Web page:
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Green Matter: Bioplastics land-use statistics provide food for thought

Worried that that land use for bioplastics feedstocks competes directly with feed and food crops? No need, says European Bioplastics in its recently published booklet “Bioplastics: facts and figures”. Out of a total global agricultural area of 5 billion hectares, around 300,000 hectares are used to grow feedstocks for bioplastics: in other words, 0.006%. Metaphorically speaking, this ratio correlates to the size of an average cherry tomato placed next to the Eiffel Tower.

Karen Laird

April 9, 2013

2 Min Read
Green Matter: Bioplastics land-use statistics provide food for thought

The statistics released by European Bioplastics in the brochure are based on figures from the Food and Agriculture Organization of the United Nations (FAO) and calculations of the Institute for Bioplastics and Biocomposites (IfBB, University of Applied Sciences and Arts; Hannover, Germany).

In a world of fast-growing population with an increasing demand for food and feed, the use of feedstock for non-food purposes is controversial and often a subject of intense debate. This new brochure can help defuse this issue, by moving the discussion onto a factual level.

Of the 13.4 billion hectares of global land surface, around 37% (5 billion hectares) are currently used for agriculture. This includes pastures (70%, approximately 3.5 billion hectares) and arable land (30%, approximately 1.4 billion hectare).

The 30% of arable land is further divided into areas predominantly used to grow crops for food and feed (27%, approximately 1.29 billion hectares), as well as crops for materials (2%, approximately 100 million hectares, including the share used for bioplastics), and crops for biofuels (1%, approximately 55 million hectares).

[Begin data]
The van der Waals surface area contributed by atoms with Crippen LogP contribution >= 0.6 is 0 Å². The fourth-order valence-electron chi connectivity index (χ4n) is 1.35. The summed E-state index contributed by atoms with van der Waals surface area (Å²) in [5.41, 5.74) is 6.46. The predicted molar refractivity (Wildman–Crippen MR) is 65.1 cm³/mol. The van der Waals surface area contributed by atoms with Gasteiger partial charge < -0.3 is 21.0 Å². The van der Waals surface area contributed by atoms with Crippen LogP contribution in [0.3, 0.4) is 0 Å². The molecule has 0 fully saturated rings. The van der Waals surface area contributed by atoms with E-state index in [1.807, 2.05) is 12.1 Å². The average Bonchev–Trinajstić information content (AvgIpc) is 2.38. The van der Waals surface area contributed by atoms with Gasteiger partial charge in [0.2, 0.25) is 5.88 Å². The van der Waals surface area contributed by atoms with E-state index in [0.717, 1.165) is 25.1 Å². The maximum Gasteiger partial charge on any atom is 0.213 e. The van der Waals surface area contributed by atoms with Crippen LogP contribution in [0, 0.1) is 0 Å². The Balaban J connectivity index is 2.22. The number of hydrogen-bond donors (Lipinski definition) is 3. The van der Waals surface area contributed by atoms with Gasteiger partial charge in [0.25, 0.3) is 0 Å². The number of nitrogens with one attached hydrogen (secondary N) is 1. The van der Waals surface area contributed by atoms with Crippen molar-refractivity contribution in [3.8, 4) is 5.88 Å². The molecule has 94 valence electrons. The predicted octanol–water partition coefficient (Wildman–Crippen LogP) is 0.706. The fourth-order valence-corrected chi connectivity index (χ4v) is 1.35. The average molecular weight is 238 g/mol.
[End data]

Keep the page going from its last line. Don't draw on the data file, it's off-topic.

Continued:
Indeed, Hans-Josef Endres, director of the Institute of Bioplastics and Biocomposites, has pointed out that even in the purely hypothetical case that bioplastics would fully replace oil-based polymers, this would require a mere 5% of worldwide available arable land.

According to European Bioplastics, increasing the efficiency of feedstock and agricultural technology will be key to good agricultural practice: assuring the balance between land use for innovative bioplastics and land for food and feed. The emergence of reliable and independent sustainability certification schemes will also contribute to this goal.

The conclusion? Rationally speaking, bioplastics do not represent a threat to either food or feed crops. Emotional concerns are another matter. However, as the brochure also states, global bioplastics production capacity is set to grow 500% by 2016. Let’s make sure that we are utilizing best practices—agricultural and otherwise—so that, in the end, we can all benefit.

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